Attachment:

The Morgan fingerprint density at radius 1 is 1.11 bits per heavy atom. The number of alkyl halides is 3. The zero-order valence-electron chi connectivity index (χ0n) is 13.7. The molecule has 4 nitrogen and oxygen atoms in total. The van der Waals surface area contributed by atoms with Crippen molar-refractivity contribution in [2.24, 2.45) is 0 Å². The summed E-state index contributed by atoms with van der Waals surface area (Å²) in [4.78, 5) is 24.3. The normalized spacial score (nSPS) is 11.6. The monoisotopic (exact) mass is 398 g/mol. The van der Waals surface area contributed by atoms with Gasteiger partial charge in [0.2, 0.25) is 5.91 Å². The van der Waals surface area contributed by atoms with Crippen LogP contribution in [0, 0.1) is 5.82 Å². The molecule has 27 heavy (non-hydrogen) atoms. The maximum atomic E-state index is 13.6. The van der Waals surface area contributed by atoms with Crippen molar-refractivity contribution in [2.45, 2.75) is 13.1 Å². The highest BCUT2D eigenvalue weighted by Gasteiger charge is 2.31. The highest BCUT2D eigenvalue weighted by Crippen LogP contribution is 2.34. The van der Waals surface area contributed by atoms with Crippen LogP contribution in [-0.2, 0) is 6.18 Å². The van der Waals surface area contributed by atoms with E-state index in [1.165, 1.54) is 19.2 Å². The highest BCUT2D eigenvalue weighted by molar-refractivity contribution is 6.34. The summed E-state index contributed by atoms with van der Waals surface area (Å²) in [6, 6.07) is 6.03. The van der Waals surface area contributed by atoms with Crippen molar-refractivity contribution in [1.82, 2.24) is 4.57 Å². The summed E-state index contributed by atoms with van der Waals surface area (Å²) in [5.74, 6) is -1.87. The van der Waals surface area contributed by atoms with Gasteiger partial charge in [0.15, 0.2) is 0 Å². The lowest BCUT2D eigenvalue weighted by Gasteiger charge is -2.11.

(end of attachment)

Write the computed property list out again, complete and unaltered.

The Morgan fingerprint density at radius 1 is 1.11 bits per heavy atom. The number of alkyl halides is 3. The zero-order valence-electron chi connectivity index (χ0n) is 13.7. The molecule has 4 nitrogen and oxygen atoms in total. The van der Waals surface area contributed by atoms with Crippen molar-refractivity contribution in [2.24, 2.45) is 0 Å². The summed E-state index contributed by atoms with van der Waals surface area (Å²) in [4.78, 5) is 24.3. The normalized spacial score (nSPS) is 11.6. The monoisotopic (exact) mass is 398 g/mol. The van der Waals surface area contributed by atoms with Gasteiger partial charge in [0.2, 0.25) is 5.91 Å². The van der Waals surface area contributed by atoms with Crippen LogP contribution in [0, 0.1) is 5.82 Å². The molecule has 27 heavy (non-hydrogen) atoms. The maximum atomic E-state index is 13.6. The van der Waals surface area contributed by atoms with Crippen molar-refractivity contribution in [2.45, 2.75) is 13.1 Å². The highest BCUT2D eigenvalue weighted by Gasteiger charge is 2.31. The highest BCUT2D eigenvalue weighted by Crippen LogP contribution is 2.34. The van der Waals surface area contributed by atoms with Crippen LogP contribution in [-0.2, 0) is 6.18 Å². The van der Waals surface area contributed by atoms with E-state index in [1.165, 1.54) is 19.2 Å². The highest BCUT2D eigenvalue weighted by molar-refractivity contribution is 6.34. The summed E-state index contributed by atoms with van der Waals surface area (Å²) in [6, 6.07) is 6.03. The van der Waals surface area contributed by atoms with Crippen molar-refractivity contribution in [1.82, 2.24) is 4.57 Å². The summed E-state index contributed by atoms with van der Waals surface area (Å²) in [5.74, 6) is -1.87. The van der Waals surface area contributed by atoms with Gasteiger partial charge in [0.15, 0.2) is 0 Å². The lowest BCUT2D eigenvalue weighted by Gasteiger charge is -2.11.